Data on long term outcomes of young adult conceived with fertility treatment are reassuring of normal development and no significant abnormalities. In relation to egg freezing, there are reports of about a 1000 babies followed for short interval. They appear to show no increase in abnormalities. There are no long term follow up studies of babies conceived from thawed eggs.

The anxiousness about fertility treatment is natural, considering its intimate relationship to our life. Input from lay media and peer anecdotal stories is skewed and not readily applicable to anyone else. Irrespective of the decisions you make, knowing the facts about fertility treatment, personalized to your own personal medical reality is probably empowering and can prevent harm even if you decide not to pursue fertility treatment.

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Even with Diminished Ovarian Reserve You Can Achieve Pregnancy

Even with Diminished Ovarian Reserve You Can Achieve Pregnancy

Even with Diminished Ovarian Reserve You Can Achieve Pregnancy

Diminished Ovarian Reserve: What Does it Means

The number of eggs and their quality are reduced at a given age. Women with diminished ovarian reserve have less eggs and more chromosomally abnormal eggs than women in the same age group. It reflects low response to fertility medications and more difficulty achieving a pregnancy. Women with diminished ovarian reserve may reach menopause one or more years earlier. As few eggs remain, still some of the eggs are chromosomally normal and pregnancy is very possible in women with diminished reserve.

Diminished Ovarian Reserve: How it is Diagnosed

History: Some historical factors may indicate low reserve including cigarette smoking, prior surgery of the ovary (removal of a cyst or an ovary), prior exposure to chemotherapy (particularly cyclophosphamide) or pelvic irradiation, early menopause in other family members (mother, sister), recurrent early first trimester pregnancy loss (indicating low egg quality) and others.

Day 3 FSH: It is an aindirect marker for ovarian reserve. It is produced by the master gland in the brain. levels> 12mIU/mL indicates low reserve. It is less accurate than AMH or ultrasound.

AMH: is a protein produced by the cells surrounding the egg in small size follicles. It is more accurate than day 3 FSH. Levels <1.5ng/mL indicates lowe reserve

Low antral follicle count (Ovarian Reserve)

Low antral follicle count (Ovarian Reserve)

Good antral follicle count (Ovarian Reserve)

Good antral follicle count (Ovarian Reserve)

Vaginal Ultrasound: in expert hands (a reproductive endocrinologist), it is an accurate measure for ovarian reserve. The number of small follicles <10mm especially on day 2-5 of menstrual cycle is an accurate indicator for ovarian reserve and response to fertility medication. The presence of an advanced follicle >13mm on day 2 or 3 is also an indicator for low reserve as it indicates that the ovary is under increased stimulation from FSH produced the master gland.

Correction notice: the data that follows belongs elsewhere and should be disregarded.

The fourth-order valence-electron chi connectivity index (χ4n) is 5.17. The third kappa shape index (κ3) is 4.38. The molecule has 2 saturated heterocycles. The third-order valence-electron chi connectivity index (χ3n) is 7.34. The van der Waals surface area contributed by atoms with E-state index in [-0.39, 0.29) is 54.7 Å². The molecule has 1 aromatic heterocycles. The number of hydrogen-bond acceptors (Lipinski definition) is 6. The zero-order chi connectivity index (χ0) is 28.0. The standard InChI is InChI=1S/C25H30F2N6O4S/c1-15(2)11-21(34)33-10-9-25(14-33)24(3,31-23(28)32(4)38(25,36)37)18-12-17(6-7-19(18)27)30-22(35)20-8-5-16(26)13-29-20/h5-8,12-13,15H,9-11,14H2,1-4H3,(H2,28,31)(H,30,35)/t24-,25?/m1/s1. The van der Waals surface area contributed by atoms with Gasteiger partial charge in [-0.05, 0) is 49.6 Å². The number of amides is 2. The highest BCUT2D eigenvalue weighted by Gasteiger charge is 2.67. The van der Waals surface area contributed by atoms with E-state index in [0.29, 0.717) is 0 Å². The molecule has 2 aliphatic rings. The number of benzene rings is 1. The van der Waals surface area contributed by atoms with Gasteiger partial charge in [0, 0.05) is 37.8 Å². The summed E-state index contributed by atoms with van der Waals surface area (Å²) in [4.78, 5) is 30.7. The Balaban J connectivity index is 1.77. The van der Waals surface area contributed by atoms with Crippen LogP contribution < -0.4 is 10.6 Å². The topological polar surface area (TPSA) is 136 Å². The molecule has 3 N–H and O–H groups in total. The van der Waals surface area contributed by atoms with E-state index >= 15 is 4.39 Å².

More details on ovarian reserve tests can be found here.

Diminished Ovarian Reserve: What Should you Do

If all other fertility factors (male factor, tubal factor..) are normal you should attempt to conceive irrespective of ovarian reserve. Ovarian reserve tests are not absolutely accurate. They do predict response to ovarian stimulation but are not very good in predicting pregnancy. Two general options exist: i. regular intercourse or ii. ovarian stimulation to produce more than one egg followed by IUI or IVF.

Diminished Ovarian Reserve: What Should your Reproductive Endocrinologist Do

Your reproductive endocrinologist should ascertain ovarian reserve with multiple modalities: ultrasound and blood work. The infertility workup should be completed first: sperm analysis, hysterosalpingogram test for patency of fallopian tubes as well as preconception labs. Your infertility specialist should be able to advice you on the treatment protocol that is more likely to achieve a pregnancy. Fertility specialist should not deny treatment to women based on diminished ovarian reserve. Every woman with diminished reserve should be offered treatment at least once.

If the treatment plan involves ovarian stimulation, a special stimulation protocol or adjuvant treatment should be considered hopping at increasing the ovarian response (number eggs produced during the cycle). Some of the modifications commonly used are increasing the dose of gonadotropins, use of antagonist or flare antagonist, addition of clomid or letrozole, pretreatment with testosterone and use of growth hormone.

Diminished Ovarian Reserve: What would you expect from fertility treatment

Well it depends on few factors: Age and Relative Response to Fertility Medications

If a younger women e.g <37 years produce two or three good quality embryos at the end of stimulation, they have a reasonable potential to achieve a pregnancy after IVF. The chance of getting pregnant in women older than 40 with few embryos is much lower. When one compare effects of low ovarian reserve and age on reproduction it is clears that age has more negative effect on reproduction than age. Age is associated with low egg quality while ovarian reserve mainly speak for the number of eggs in the ovary. Younger women with low egg production fairs much better than older women with good reserve.